Media Digest

May 1997

Since the moment when video recording was invented, many of the practices associated with it have been intimately tied to the recycling of mass media material and to the simulation of phenomena typical of media environments in order to reprocess information and procedures, and thus open the door to new ways of critical interrelating with mass media.

In the independent videographic production this reorientation in relation to the media inertia is a form of critical observation of the medium by itself,  a demonstration of the capacity of video to develop itself on the margins of the industrial television web, locating itself without immediate mainstream referents. In this sense, the survival capacities of video depend on its iconoclastic potential, derived from its condition in the exile.

Media digestion has to do with the necessity of converting in constructive what was conceived a priori as only destined to seduce, distract, coming out of monumental power structures difficult to cancel or contest.

Media Digest 1 is a video program about  the idea of media digestion, grouping together works related to the use of mass media materials and procedures. The program seeks to show a broad spectrum of points of view, historical and contemporary, from which it is possible to understand the mechanisms which articulate media and the directions that can be extracted from them in order to alter pre-established codes.

Nam June Paik y Jud Jalkut, Videotape Study #3. 4', 1967-1969. USA.

In the 70’s, the first attempts at critical observation of television were conditioned by the development of the initial recording formats. This historic piece by Nam June Paik must be understood within this context. It is a document on the relationship of “retro-alimentation” of video and television and the mechanisms used by the latter to filter and pixelate information.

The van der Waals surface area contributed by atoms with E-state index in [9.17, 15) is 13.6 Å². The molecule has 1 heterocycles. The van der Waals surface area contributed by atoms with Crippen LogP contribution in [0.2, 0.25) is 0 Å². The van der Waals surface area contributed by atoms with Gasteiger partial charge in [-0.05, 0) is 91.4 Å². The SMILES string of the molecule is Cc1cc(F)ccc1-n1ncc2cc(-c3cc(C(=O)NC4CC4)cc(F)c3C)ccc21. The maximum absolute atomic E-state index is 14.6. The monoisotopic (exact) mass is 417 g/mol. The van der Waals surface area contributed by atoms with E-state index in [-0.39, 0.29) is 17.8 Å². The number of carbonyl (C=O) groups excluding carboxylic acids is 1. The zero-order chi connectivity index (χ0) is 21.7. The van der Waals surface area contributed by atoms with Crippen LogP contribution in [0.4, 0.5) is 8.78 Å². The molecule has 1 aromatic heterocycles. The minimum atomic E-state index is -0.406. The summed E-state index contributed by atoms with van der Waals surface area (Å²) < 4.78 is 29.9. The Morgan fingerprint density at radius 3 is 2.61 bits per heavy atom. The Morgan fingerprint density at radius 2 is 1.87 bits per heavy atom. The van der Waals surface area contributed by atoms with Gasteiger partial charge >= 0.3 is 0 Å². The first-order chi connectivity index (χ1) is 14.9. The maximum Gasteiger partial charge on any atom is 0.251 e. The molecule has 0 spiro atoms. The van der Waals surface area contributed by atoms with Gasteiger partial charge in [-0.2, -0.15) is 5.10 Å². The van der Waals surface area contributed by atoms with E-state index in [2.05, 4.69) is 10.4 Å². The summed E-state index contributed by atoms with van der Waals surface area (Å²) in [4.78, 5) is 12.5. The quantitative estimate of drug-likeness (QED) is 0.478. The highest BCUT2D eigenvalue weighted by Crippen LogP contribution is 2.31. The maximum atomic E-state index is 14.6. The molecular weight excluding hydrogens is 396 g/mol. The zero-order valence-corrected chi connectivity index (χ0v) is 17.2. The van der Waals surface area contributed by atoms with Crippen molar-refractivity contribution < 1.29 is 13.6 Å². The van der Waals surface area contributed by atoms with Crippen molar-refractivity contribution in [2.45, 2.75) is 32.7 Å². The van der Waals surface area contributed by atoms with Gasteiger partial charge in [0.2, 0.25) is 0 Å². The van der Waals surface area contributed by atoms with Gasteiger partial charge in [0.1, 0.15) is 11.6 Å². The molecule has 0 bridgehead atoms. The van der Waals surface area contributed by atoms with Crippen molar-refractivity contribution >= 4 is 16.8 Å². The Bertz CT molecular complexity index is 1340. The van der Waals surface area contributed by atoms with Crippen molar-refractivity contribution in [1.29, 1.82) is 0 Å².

Dara Birnbaum, Technology Transformation: Wonder Woman. 7', 1978-1979. USA.

Once technology had created the first recording standards, video attained a level of ease of management which allowed it to develop as a reflective mechanism returning altered media icons, contrasting the simulated object and the dark and sinister original. Exploring this development, in the late 70’s Dara Birnbaum created a classic piece, Technology Transformation: Wonder Woman, an intense reconsideration of the role of woman in the TV of the era, using fragments of the eponymous television series.

Klaus von Bruch, Das Duracell Band. 10', 1980. Germany.

Using the corporate image as an immediate reference, Klaus von Bruch radicalizes the basic schemes of media persuasion. In Das Duracell Band, Von Bruch uses video as a hammering mechanism, repeating the advertising images, in a loop only interrupted by brief fragments from war documentaries.

Rafael Montáñez Ortiz, The Kiss. 6', 1991. USA.

Formally similar to Von Bruch, in The Kiss, Rafael Montañez Ortiz creates an hypnotic, almost musical atmosphere from a brief film sequence from the 50’s, lengthened in the form of short loops which put off the climax or end of the action, and as such lenghten its original duration.

Matthias Müller, Home Stories. 6'. 1990. Germany.

In Home Stories, probably the best known piece by Matthias Müller, the artist uses parallel secuences (with the same central motif) played by classic Hollywood film actresses, to parody the obsessive atmosphere of the thriller.

Ron Rochelau, Dance of Death. 4', 1994. USA.

Also using thematically related extracts, Ron Rochelau reflects on the paradoxical treatment of violence, its manipulation by the media and the festive character it is given.

Nora Ligorano y Marshall Reese, The Bible Belt. 5', 1994. USA.

The Bible Belt fits into the category of the simulation of television genres. It is an ad selling the “Bible Belt”, a belt which holds a small, portable Bible. The Bible Belt is a part of a comprehensive project of the same name, which sets forth the integration of religion within the media spectacle.

Fernando Larraz, Sergio Brito y Juan F. Alemán, CAAMI. 3', 1995. Spain.

CAAMI sets up the relationship between the hermetic world of culture and the consumption of television, the sacred nature of the museum space and TV shopping, in a video infomercial about the Atlantic Center of Infatable Modern Art, a parody of the culture industry and the TV genre.

Craig Baldwin, Tribulation 1999: Alien Anomalies Under America. 55', 1994. USA.

As a finale for this Media Digest 1 we present a fundamental tape in the independent videographic production of the United States in the last few years. It deals with American paarnoia, collective fears and their media justificattions, through a fictional documentary of the hypothetical alien invasion of South America.

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